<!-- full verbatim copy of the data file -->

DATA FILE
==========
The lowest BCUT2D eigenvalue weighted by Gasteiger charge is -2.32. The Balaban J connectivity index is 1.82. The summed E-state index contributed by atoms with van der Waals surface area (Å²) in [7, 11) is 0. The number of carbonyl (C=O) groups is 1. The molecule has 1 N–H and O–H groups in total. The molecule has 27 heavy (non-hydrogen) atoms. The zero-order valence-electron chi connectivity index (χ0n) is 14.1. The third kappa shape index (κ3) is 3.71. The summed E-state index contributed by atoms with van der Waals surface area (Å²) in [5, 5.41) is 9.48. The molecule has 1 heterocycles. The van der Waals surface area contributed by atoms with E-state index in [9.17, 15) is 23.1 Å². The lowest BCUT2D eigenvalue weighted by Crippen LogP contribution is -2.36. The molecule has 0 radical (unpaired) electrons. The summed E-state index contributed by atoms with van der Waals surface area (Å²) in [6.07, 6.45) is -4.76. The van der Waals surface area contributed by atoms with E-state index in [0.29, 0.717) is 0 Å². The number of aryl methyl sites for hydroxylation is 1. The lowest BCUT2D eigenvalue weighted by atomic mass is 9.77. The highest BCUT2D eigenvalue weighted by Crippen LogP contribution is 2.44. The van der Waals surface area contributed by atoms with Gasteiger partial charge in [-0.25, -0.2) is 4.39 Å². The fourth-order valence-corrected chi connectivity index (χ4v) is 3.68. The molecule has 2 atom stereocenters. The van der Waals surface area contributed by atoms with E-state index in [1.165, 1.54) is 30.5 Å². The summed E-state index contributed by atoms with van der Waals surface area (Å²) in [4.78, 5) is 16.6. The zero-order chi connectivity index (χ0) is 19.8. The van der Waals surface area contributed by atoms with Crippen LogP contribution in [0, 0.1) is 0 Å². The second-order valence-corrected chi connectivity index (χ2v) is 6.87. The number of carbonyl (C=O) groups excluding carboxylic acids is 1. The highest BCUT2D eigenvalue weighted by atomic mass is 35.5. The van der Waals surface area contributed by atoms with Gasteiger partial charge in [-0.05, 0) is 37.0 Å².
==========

The lowest BCUT2D eigenvalue weighted by Gasteiger charge is -2.32. The Balaban J connectivity index is 1.82. The summed E-state index contributed by atoms with van der Waals surface area (Å²) in [7, 11) is 0. The number of carbonyl (C=O) groups is 1. The molecule has 1 N–H and O–H groups in total. The molecule has 27 heavy (non-hydrogen) atoms. The zero-order valence-electron chi connectivity index (χ0n) is 14.1. The third kappa shape index (κ3) is 3.71. The summed E-state index contributed by atoms with van der Waals surface area (Å²) in [5, 5.41) is 9.48. The molecule has 1 heterocycles. The van der Waals surface area contributed by atoms with E-state index in [9.17, 15) is 23.1 Å². The lowest BCUT2D eigenvalue weighted by Crippen LogP contribution is -2.36. The molecule has 0 radical (unpaired) electrons. The summed E-state index contributed by atoms with van der Waals surface area (Å²) in [6.07, 6.45) is -4.76. The van der Waals surface area contributed by atoms with E-state index in [0.29, 0.717) is 0 Å². The number of aryl methyl sites for hydroxylation is 1. The lowest BCUT2D eigenvalue weighted by atomic mass is 9.77. The highest BCUT2D eigenvalue weighted by Crippen LogP contribution is 2.44. The van der Waals surface area contributed by atoms with Gasteiger partial charge in [-0.25, -0.2) is 4.39 Å². The fourth-order valence-corrected chi connectivity index (χ4v) is 3.68. The molecule has 2 atom stereocenters. The van der Waals surface area contributed by atoms with E-state index in [1.165, 1.54) is 30.5 Å². The summed E-state index contributed by atoms with van der Waals surface area (Å²) in [4.78, 5) is 16.6. The zero-order chi connectivity index (χ0) is 19.8. The van der Waals surface area contributed by atoms with Crippen LogP contribution in [0, 0.1) is 0 Å². The second-order valence-corrected chi connectivity index (χ2v) is 6.87. The number of carbonyl (C=O) groups excluding carboxylic acids is 1. The highest BCUT2D eigenvalue weighted by atomic mass is 35.5. The van der Waals surface area contributed by atoms with Gasteiger partial charge in [-0.05, 0) is 37.0 Å².